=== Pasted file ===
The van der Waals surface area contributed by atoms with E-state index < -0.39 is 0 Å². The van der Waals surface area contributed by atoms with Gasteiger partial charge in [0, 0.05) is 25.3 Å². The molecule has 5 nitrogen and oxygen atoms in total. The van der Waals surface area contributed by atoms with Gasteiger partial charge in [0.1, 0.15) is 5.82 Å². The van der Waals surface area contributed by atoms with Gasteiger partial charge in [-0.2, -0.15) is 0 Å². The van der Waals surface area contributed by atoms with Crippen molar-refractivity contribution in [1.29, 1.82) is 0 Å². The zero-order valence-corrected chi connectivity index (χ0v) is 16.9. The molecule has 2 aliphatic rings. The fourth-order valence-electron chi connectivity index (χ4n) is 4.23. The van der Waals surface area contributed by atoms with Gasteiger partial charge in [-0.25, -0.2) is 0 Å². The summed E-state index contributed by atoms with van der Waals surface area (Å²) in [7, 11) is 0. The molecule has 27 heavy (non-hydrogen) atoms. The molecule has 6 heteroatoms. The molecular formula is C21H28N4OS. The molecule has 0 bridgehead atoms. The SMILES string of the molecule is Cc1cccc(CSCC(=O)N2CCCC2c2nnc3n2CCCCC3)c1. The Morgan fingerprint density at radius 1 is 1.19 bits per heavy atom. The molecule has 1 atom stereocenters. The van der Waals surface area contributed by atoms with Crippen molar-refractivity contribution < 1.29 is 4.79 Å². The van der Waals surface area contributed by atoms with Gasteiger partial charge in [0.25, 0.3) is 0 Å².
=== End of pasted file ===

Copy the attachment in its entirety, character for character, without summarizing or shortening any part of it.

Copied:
The van der Waals surface area contributed by atoms with E-state index < -0.39 is 0 Å². The van der Waals surface area contributed by atoms with Gasteiger partial charge in [0, 0.05) is 25.3 Å². The molecule has 5 nitrogen and oxygen atoms in total. The van der Waals surface area contributed by atoms with Gasteiger partial charge in [0.1, 0.15) is 5.82 Å². The van der Waals surface area contributed by atoms with Gasteiger partial charge in [-0.2, -0.15) is 0 Å². The van der Waals surface area contributed by atoms with Crippen molar-refractivity contribution in [1.29, 1.82) is 0 Å². The zero-order valence-corrected chi connectivity index (χ0v) is 16.9. The molecule has 2 aliphatic rings. The fourth-order valence-electron chi connectivity index (χ4n) is 4.23. The van der Waals surface area contributed by atoms with Gasteiger partial charge in [-0.25, -0.2) is 0 Å². The summed E-state index contributed by atoms with van der Waals surface area (Å²) in [7, 11) is 0. The molecule has 27 heavy (non-hydrogen) atoms. The molecule has 6 heteroatoms. The molecular formula is C21H28N4OS. The molecule has 0 bridgehead atoms. The SMILES string of the molecule is Cc1cccc(CSCC(=O)N2CCCC2c2nnc3n2CCCCC3)c1. The Morgan fingerprint density at radius 1 is 1.19 bits per heavy atom. The molecule has 1 atom stereocenters. The van der Waals surface area contributed by atoms with Crippen molar-refractivity contribution < 1.29 is 4.79 Å². The van der Waals surface area contributed by atoms with Gasteiger partial charge in [0.25, 0.3) is 0 Å².